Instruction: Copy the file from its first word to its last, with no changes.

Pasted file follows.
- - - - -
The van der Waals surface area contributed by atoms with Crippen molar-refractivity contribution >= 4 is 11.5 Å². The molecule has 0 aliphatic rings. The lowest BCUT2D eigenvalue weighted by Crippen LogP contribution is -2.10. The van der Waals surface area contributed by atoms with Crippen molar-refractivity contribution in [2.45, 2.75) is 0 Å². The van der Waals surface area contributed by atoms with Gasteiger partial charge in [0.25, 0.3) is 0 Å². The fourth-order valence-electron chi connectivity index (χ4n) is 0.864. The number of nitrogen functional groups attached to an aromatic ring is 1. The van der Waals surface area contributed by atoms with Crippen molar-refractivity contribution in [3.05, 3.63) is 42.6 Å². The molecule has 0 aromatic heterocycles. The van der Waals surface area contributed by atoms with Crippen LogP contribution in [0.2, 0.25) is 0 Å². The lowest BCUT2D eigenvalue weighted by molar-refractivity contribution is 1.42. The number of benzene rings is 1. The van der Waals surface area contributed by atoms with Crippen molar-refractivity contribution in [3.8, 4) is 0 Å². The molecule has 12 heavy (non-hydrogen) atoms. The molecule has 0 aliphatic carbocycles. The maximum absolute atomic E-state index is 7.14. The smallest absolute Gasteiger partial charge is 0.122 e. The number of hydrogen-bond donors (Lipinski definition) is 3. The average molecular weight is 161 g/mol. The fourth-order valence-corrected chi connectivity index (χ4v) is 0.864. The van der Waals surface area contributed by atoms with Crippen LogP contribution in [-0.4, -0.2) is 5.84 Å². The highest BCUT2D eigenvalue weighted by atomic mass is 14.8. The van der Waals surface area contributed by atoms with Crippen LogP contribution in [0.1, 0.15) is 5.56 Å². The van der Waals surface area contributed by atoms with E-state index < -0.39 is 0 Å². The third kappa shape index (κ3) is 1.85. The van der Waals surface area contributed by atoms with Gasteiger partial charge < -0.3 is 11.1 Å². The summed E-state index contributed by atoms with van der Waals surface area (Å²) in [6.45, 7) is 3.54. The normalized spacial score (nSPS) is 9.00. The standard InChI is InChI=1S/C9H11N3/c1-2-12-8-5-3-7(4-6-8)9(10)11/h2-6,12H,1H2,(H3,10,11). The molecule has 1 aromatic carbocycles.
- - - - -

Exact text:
The van der Waals surface area contributed by atoms with Crippen molar-refractivity contribution >= 4 is 11.5 Å². The molecule has 0 aliphatic rings. The lowest BCUT2D eigenvalue weighted by Crippen LogP contribution is -2.10. The van der Waals surface area contributed by atoms with Crippen molar-refractivity contribution in [2.45, 2.75) is 0 Å². The van der Waals surface area contributed by atoms with Gasteiger partial charge in [0.25, 0.3) is 0 Å². The fourth-order valence-electron chi connectivity index (χ4n) is 0.864. The number of nitrogen functional groups attached to an aromatic ring is 1. The van der Waals surface area contributed by atoms with Crippen molar-refractivity contribution in [3.05, 3.63) is 42.6 Å². The molecule has 0 aromatic heterocycles. The van der Waals surface area contributed by atoms with Crippen LogP contribution in [0.2, 0.25) is 0 Å². The lowest BCUT2D eigenvalue weighted by molar-refractivity contribution is 1.42. The number of benzene rings is 1. The van der Waals surface area contributed by atoms with Crippen molar-refractivity contribution in [3.8, 4) is 0 Å². The molecule has 12 heavy (non-hydrogen) atoms. The molecule has 0 aliphatic carbocycles. The maximum absolute atomic E-state index is 7.14. The smallest absolute Gasteiger partial charge is 0.122 e. The number of hydrogen-bond donors (Lipinski definition) is 3. The average molecular weight is 161 g/mol. The fourth-order valence-corrected chi connectivity index (χ4v) is 0.864. The van der Waals surface area contributed by atoms with Crippen LogP contribution in [-0.4, -0.2) is 5.84 Å². The highest BCUT2D eigenvalue weighted by atomic mass is 14.8. The van der Waals surface area contributed by atoms with Crippen LogP contribution in [0.1, 0.15) is 5.56 Å². The van der Waals surface area contributed by atoms with E-state index < -0.39 is 0 Å². The third kappa shape index (κ3) is 1.85. The van der Waals surface area contributed by atoms with Gasteiger partial charge < -0.3 is 11.1 Å². The summed E-state index contributed by atoms with van der Waals surface area (Å²) in [6.45, 7) is 3.54. The normalized spacial score (nSPS) is 9.00. The standard InChI is InChI=1S/C9H11N3/c1-2-12-8-5-3-7(4-6-8)9(10)11/h2-6,12H,1H2,(H3,10,11). The molecule has 1 aromatic carbocycles.